When other little girls were dreaming about becoming doctors or lawyers, Alex Garrett set her sights on conquering the high-powered world of Wall Street. And though she’s prepared to fight her way into an elitist boys’ club, or duck the occasional errant football, she quickly realizes she’s in over her head when she’s relegated to a kiddie-size folding chair with her new moniker—Girlie—inscribed in Wite-Out across the back.
No matter. She’s determined to make it in bond sales at Cromwell Pierce, one of the Street’s most esteemed brokerage firms. Keeping her eyes on the prize, the low Girlie on the totem pole will endure whatever comes her way—whether trekking to the Bronx for a $1,000 wheel of Parmesan cheese; discovering a secretary’s secret Friday night slumber/dance party in the conference room; fielding a constant barrage of “friendly” practical jokes; learning the ropes from Chick, her unpredictable, slightly scary, loyalty-demanding boss; babysitting a colleague while he consumes the contents of a vending machine on a $28,000 bet; or eluding the advances of a corporate stalker who’s also one of the firm’s biggest clients.
Ignoring her friends’ pleas to quit, Alex excels (while learning how to roll with the punches and laugh at herself) and soon advances from lowly analyst to slightly-less-lowly associate. Suddenly, she’s addressed by her real name, and the impenetrable boys’ club has transformed into forty older brothers and one possible boyfriend. Then the apocalypse hits, and Alex is forced to choose between sticking with Cromwell Pierce as it teeters on the brink of disaster or kicking off her Jimmy Choos and running for higher ground.
Fast-paced, funny, and thoroughly addictive, Bond Girl will leave you cheering for Alex: a feisty, ambitious woman with the spirit to stand up to the best (and worst) of the boys on the Street—and ultimately rise above them all.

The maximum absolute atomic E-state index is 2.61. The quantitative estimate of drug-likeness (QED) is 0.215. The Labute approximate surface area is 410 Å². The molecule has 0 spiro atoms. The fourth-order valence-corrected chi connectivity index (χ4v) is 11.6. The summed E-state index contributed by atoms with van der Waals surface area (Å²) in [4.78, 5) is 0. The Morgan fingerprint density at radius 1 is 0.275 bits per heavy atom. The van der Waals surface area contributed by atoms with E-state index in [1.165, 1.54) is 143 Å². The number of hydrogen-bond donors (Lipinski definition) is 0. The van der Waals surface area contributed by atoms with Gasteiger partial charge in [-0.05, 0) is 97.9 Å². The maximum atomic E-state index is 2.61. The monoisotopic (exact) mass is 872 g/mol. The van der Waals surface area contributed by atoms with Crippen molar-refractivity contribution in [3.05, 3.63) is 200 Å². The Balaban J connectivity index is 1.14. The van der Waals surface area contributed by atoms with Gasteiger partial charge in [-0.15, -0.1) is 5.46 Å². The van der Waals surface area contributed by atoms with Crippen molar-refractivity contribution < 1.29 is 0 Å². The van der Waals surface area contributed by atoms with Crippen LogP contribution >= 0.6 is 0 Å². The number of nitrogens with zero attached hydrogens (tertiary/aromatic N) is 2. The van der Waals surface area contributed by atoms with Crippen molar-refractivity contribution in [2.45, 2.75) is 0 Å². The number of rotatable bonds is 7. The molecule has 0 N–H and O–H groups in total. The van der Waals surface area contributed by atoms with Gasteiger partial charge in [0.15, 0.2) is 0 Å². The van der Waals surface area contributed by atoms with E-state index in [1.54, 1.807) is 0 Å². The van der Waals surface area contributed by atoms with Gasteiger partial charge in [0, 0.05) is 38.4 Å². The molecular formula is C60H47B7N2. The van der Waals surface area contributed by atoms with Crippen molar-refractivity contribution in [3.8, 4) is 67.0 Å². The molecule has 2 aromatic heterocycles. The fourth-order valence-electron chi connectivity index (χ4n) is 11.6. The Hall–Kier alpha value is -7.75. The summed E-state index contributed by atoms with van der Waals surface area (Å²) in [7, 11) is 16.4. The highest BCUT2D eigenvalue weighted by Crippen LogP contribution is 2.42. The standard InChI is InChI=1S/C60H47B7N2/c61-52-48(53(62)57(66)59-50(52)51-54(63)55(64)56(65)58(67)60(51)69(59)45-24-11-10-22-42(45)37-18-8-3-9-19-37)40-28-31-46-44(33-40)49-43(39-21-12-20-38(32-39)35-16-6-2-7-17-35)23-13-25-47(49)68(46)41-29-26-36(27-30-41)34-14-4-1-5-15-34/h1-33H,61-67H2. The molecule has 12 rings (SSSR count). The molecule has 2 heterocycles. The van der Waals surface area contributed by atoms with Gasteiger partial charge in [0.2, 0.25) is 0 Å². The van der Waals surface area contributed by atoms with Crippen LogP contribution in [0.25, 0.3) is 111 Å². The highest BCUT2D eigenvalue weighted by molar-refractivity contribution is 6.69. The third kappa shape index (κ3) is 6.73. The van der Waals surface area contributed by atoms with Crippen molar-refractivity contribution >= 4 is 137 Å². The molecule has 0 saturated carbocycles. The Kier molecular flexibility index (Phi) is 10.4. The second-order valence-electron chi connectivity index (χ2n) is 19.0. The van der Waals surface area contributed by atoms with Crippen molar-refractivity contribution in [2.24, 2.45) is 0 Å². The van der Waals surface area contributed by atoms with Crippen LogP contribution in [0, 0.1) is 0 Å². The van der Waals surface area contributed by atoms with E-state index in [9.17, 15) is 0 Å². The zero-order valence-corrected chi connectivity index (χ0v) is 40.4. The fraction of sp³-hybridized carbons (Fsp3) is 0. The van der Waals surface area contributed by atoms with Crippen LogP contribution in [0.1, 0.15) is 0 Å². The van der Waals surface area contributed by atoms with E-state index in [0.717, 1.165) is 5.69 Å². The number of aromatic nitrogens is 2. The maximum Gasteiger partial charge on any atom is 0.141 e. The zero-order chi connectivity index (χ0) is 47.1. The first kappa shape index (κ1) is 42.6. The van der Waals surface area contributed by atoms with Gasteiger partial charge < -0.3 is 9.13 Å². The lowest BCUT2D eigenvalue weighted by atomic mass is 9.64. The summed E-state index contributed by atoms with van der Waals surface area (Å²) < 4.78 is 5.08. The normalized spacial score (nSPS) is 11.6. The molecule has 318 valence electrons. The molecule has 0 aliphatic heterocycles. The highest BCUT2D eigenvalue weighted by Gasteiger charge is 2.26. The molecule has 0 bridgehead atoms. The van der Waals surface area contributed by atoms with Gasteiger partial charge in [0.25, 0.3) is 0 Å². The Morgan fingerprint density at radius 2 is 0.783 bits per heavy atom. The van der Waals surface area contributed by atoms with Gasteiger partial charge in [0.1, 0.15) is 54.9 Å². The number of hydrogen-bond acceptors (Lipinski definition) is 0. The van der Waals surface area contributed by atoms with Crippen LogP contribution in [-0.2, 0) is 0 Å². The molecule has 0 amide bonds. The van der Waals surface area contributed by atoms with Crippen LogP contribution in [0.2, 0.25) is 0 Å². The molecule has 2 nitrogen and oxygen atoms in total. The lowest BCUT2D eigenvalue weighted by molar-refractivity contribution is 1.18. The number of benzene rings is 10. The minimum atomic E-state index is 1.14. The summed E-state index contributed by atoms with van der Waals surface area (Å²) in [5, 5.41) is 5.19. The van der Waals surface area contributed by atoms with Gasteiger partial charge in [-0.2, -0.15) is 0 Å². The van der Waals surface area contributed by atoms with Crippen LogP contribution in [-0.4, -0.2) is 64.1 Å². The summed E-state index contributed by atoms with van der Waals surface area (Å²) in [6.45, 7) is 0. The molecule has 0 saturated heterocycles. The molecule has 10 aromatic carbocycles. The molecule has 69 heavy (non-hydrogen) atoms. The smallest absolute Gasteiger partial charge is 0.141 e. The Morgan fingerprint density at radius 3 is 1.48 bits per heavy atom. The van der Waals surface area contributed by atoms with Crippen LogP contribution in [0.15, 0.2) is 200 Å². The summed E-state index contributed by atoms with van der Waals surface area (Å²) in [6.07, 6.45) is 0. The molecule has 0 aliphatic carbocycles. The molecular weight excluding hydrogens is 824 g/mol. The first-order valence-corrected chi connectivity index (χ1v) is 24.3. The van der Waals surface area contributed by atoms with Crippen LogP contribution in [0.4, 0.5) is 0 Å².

I thoroughly, thoroughly enjoyed this novel. I am a huge lover of the chick-lit genre and this one sucked me in from the very beginning. The characters were dynamic and interesting and the plot was so different than what I’m used to seeing from chick-lit, especially with the emphasis on Alex’s career. Chick-lit authors tend to make their main characters flighty and silly, getting involved in the stupidest sitations but Alex was not like that. Sure, she got involved with a guy who treated her like crap and didn’t seem to have the self-esteem to ask for better but I think this plot line made her so much more real, believable, and someone I could identify with. (Plus, the pinata scene definitely made up for all the times I said, “Alex! Come on!”) She was smart and sassy. She could hold her own with the boys and yet was still vulnerable, still prone to mistakes, still just a girl on a journey to figure out herself and her path.
There wasn’t much I disliked about this story. The characters stole the show and the plot flowed along perfectly. It was the type of book where I was still thinking about and missing the characters days after I finished the story. For me, that is the mark of a fabulous story.
If you enjoy a good chick-lit story, I highly recommend you pick up this book and give it a try. It’s fabulously written and an easy, fun, light read.
I received this book for free from TLC Book Tours in exchange for an honest review. All words and opinions, unless otherwise stated, are my own.